Left: all geometry
Middle: with render gate
Right: perspective view of scene

I found that it was best to create an orthographic camera that would be my render camera early on, and tear off a window with that camera’s view so I could model in other views. I also would disable shadows and self-shadows so drop – shadowing wouldn’t betray the 2D setup. That being said, none of the characters and objects in the animation had shadows, which is not ideal.

The flags were nCloth simulations. I think it’s fun to use simulations with this method, and in the future, will probably try using Bifrost and nParticles. Anyway, I made an asset with the flag and a flagpole, and created a dynamic contraint between the nCloth and the flag pole. I found 20 to be the optimal wind speed. I would also start the simulation 10 frames early so that the flag would be fully waving by the time the shot started.

I just imported this scene into my other shots to place all the flags

Lighting and Rendering

Lighting was tricky, and was probably the most difficult and least intuitive part of this entire workflow. It’s the stage at which it was trickiest to wrap my head around using 3D tools for a 2D environment. I ended up using A LOT of spot lights with really high falloff, so that I could get light in the places I wanted but not have it light things that were further back in the shot.

like I said, a lot of spotlights

I also favored lights with high intensity and bright colors. I took inspiration from neon golf courses. Since I used lambert materials, I used the lights to make the aesthetic more interesting. Ususally, I would use a blue aiSkydome light, and an spotlights to add variation. For example, I often used a pink spotlight on the giraffe’s face:

Right: With pink spotlights
Left: Without pink spotlights

In the shot below, I used a bright blue spotlight on the water, and a purplish one on the elephant and on the rocks.

In this shot, I used a green spotlight on the grass and a high-intensity purple spotlight on the rocks. The darker portions of grass in the front where achieved with a separate piece of geometry.

In this shot, I put a red spotlight on the volcano

For the sky, I would put a bright blue spotlight below the geometry and angle it up, and play with the falloff until i got a gradient that I was happy with:

Sky spotlights (selected)

By contrast, in the shots of the houses under the course, I used more neutral colored lighting:

Since my geometry was not complex, there were no shadows, and I used only Lambert materials, the frames rendered super fast (45 to 120 seconds per frame).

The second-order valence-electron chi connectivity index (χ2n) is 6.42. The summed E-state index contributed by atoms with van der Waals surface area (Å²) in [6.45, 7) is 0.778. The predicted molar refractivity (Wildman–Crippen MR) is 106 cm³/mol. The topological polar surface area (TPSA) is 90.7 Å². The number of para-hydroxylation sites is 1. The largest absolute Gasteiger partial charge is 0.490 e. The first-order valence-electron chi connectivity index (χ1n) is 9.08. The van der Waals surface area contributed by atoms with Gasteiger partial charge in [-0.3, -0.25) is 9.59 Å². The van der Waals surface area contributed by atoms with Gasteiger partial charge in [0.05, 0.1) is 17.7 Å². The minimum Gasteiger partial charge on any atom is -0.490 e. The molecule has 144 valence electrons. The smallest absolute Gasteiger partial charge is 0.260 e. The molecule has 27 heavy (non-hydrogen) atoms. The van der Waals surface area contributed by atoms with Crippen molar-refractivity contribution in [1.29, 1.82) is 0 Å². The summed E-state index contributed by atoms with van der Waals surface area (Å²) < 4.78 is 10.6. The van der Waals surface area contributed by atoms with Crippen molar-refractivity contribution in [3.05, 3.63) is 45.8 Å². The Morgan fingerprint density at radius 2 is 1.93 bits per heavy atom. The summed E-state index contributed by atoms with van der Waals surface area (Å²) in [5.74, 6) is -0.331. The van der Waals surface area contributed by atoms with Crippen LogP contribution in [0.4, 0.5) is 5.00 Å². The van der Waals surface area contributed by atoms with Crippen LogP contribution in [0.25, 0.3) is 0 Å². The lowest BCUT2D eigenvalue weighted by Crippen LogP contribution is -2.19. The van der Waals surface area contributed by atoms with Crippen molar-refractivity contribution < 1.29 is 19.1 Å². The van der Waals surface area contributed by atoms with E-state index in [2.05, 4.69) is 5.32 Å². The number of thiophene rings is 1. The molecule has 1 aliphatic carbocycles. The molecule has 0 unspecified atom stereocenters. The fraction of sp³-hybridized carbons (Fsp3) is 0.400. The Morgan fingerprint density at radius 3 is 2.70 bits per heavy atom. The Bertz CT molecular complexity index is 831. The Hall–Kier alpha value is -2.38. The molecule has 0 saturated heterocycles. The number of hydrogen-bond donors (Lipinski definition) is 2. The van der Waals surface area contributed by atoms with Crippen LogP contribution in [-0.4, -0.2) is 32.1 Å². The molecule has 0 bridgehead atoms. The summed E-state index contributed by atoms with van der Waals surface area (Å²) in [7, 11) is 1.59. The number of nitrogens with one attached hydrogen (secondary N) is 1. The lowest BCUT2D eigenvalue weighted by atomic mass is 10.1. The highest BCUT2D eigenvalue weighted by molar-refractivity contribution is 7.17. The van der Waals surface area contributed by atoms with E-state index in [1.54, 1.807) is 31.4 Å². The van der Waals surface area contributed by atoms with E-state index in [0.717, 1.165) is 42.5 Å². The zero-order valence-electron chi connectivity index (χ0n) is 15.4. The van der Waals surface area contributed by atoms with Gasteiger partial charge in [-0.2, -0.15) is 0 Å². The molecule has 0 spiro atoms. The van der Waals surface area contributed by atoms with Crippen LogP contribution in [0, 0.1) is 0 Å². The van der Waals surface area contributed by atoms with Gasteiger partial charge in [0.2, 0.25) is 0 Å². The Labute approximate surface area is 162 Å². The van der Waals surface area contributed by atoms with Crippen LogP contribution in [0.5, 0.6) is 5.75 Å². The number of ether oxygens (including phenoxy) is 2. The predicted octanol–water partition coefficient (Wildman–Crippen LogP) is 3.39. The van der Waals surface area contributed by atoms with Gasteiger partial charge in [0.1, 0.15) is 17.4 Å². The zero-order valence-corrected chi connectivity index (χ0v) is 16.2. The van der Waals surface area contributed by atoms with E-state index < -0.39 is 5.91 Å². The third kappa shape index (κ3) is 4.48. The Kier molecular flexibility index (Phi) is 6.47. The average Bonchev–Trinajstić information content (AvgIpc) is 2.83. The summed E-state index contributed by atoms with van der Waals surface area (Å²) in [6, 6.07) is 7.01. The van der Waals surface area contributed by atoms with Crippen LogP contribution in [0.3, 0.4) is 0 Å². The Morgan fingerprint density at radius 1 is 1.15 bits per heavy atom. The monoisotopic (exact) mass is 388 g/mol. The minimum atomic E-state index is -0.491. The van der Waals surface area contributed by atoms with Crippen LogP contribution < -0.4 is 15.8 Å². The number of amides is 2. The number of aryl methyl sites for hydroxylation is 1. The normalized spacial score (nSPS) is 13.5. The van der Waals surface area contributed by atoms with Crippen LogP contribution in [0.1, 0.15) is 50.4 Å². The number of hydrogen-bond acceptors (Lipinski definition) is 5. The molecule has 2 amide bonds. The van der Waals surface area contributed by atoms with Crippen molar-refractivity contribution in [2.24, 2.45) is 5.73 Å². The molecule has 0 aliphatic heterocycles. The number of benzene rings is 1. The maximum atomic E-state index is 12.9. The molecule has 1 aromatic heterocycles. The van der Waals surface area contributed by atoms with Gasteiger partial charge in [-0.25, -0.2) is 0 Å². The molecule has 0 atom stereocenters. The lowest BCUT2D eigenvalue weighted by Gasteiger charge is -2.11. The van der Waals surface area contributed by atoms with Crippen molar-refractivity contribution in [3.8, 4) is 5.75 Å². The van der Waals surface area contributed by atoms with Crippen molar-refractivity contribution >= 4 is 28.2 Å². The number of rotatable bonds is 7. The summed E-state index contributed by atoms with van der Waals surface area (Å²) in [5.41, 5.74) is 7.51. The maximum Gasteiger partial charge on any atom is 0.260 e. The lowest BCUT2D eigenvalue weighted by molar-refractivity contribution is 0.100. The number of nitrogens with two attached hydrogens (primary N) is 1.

If you’re using this method, make sure that your render camera is Orthographic. Select your camera, and under the “Orthographic Views” tab in the camera shape node, check the “Orthographic” box (shown below). When you use a perspective camera and you scroll the mouse, the camera “zooms” by moving towards or away from the object. Thus, you can move a perspective camera to control how large an object is in the Viewport. An orthographic camera is not like this. It zooms by adjusting the Orthographic Width:

Moving it towards an object will not affect how “close” the camera appears to the object. Thus, when I wanted to zoom in on a part of my shot, I would adjust the Orthographic Width.

Conclusion
As you may have gleaned from the above content, there are pros and cons to this workflow:

Pros:

  • You can create a lot more content much more quickly than a “traditional” way of using Maya
  • Animators who usually work in 3D can take on 2D projects without having to learn or pay for a 2D package like After Effects or Harmony
  • CG artists who specialize in one field can make entire works. I specialize in rigging and character animation, but my less developed skills in modeling, lookdev, and rendering were sufficient for this workflow
  • Character setup is much simpler
  • You can use Maya’s robust rigging toolset on 2D characters
  • Fast render times
  • You can put less effort in without having the obviously “half – assed CG” look

Cons

  • High levels of planning are required to avoid extra rigging and environment work (imagine setting up a bunch of phonemes for a rig that doesn’t talk from that particular view, or needing to change the angle of a shot and having to completely redo the environment)
  • Character’s can’t easily turn without betraying the edge of the plane
  • Lighting is not intuitive
  • Maya is set up for 3D, not 2D. A lot of thinking needs to go into how to leverage Maya’s 3D tools for 2D.

Hopefully this was helpful for people considering adopting this technique. It’s not totally novel — some other work that’s been animated using a similar technique is the Comedy Central series South Park and Please by Josh Swallow. However, it’s not totally obvious, and I think it’s very useful for people trying to do projects that would be totally out of scope in full 3D.